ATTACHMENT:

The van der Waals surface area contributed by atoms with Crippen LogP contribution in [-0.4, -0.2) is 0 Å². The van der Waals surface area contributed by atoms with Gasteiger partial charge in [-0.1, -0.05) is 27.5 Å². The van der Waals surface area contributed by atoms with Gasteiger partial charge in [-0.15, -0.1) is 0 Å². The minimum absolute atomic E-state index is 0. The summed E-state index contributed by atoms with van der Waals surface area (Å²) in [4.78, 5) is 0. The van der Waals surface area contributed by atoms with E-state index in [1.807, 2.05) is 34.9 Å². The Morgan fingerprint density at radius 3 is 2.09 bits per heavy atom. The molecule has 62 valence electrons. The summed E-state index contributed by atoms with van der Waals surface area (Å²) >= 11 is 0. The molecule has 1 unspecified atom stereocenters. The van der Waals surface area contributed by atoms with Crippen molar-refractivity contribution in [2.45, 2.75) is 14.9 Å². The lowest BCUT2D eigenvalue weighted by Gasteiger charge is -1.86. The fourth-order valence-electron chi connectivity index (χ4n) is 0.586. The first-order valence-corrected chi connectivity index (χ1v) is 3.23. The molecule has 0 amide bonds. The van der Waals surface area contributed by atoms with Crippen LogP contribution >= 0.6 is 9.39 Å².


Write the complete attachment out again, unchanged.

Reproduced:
The van der Waals surface area contributed by atoms with Crippen LogP contribution in [-0.4, -0.2) is 0 Å². The van der Waals surface area contributed by atoms with Gasteiger partial charge in [-0.1, -0.05) is 27.5 Å². The van der Waals surface area contributed by atoms with Gasteiger partial charge in [-0.15, -0.1) is 0 Å². The minimum absolute atomic E-state index is 0. The summed E-state index contributed by atoms with van der Waals surface area (Å²) in [4.78, 5) is 0. The van der Waals surface area contributed by atoms with E-state index in [1.807, 2.05) is 34.9 Å². The Morgan fingerprint density at radius 3 is 2.09 bits per heavy atom. The molecule has 62 valence electrons. The summed E-state index contributed by atoms with van der Waals surface area (Å²) >= 11 is 0. The molecule has 1 unspecified atom stereocenters. The van der Waals surface area contributed by atoms with Crippen molar-refractivity contribution in [2.45, 2.75) is 14.9 Å². The lowest BCUT2D eigenvalue weighted by Gasteiger charge is -1.86. The fourth-order valence-electron chi connectivity index (χ4n) is 0.586. The first-order valence-corrected chi connectivity index (χ1v) is 3.23. The molecule has 0 amide bonds. The van der Waals surface area contributed by atoms with Crippen LogP contribution >= 0.6 is 9.39 Å².